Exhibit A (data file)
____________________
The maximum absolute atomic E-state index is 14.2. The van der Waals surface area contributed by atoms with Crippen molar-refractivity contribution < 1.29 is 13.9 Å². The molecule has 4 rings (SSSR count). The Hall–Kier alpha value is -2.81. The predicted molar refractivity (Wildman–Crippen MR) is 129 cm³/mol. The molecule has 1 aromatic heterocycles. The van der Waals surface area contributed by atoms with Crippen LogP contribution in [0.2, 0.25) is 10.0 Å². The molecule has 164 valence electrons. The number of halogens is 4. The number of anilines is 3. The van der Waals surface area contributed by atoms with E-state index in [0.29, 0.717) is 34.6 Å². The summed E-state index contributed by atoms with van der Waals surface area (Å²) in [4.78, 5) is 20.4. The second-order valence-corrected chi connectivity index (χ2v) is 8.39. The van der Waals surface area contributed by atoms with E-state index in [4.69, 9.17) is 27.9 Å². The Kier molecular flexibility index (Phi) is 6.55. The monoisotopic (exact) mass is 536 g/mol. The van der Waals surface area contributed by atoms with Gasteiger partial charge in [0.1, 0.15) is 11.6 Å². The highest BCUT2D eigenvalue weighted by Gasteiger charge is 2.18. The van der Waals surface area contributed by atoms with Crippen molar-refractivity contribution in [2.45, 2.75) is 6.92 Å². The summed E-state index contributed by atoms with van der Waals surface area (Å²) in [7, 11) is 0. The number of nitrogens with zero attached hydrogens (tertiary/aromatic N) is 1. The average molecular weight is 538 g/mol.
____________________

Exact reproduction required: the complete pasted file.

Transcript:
The maximum absolute atomic E-state index is 14.2. The van der Waals surface area contributed by atoms with Crippen molar-refractivity contribution < 1.29 is 13.9 Å². The molecule has 4 rings (SSSR count). The Hall–Kier alpha value is -2.81. The predicted molar refractivity (Wildman–Crippen MR) is 129 cm³/mol. The molecule has 1 aromatic heterocycles. The van der Waals surface area contributed by atoms with Crippen LogP contribution in [0.2, 0.25) is 10.0 Å². The molecule has 164 valence electrons. The number of halogens is 4. The number of anilines is 3. The van der Waals surface area contributed by atoms with E-state index in [0.29, 0.717) is 34.6 Å². The summed E-state index contributed by atoms with van der Waals surface area (Å²) in [4.78, 5) is 20.4. The second-order valence-corrected chi connectivity index (χ2v) is 8.39. The van der Waals surface area contributed by atoms with E-state index in [4.69, 9.17) is 27.9 Å². The Kier molecular flexibility index (Phi) is 6.55. The monoisotopic (exact) mass is 536 g/mol. The van der Waals surface area contributed by atoms with Gasteiger partial charge in [0.1, 0.15) is 11.6 Å². The highest BCUT2D eigenvalue weighted by Gasteiger charge is 2.18. The van der Waals surface area contributed by atoms with Crippen molar-refractivity contribution in [2.45, 2.75) is 6.92 Å². The summed E-state index contributed by atoms with van der Waals surface area (Å²) in [7, 11) is 0. The number of nitrogens with zero attached hydrogens (tertiary/aromatic N) is 1. The average molecular weight is 538 g/mol.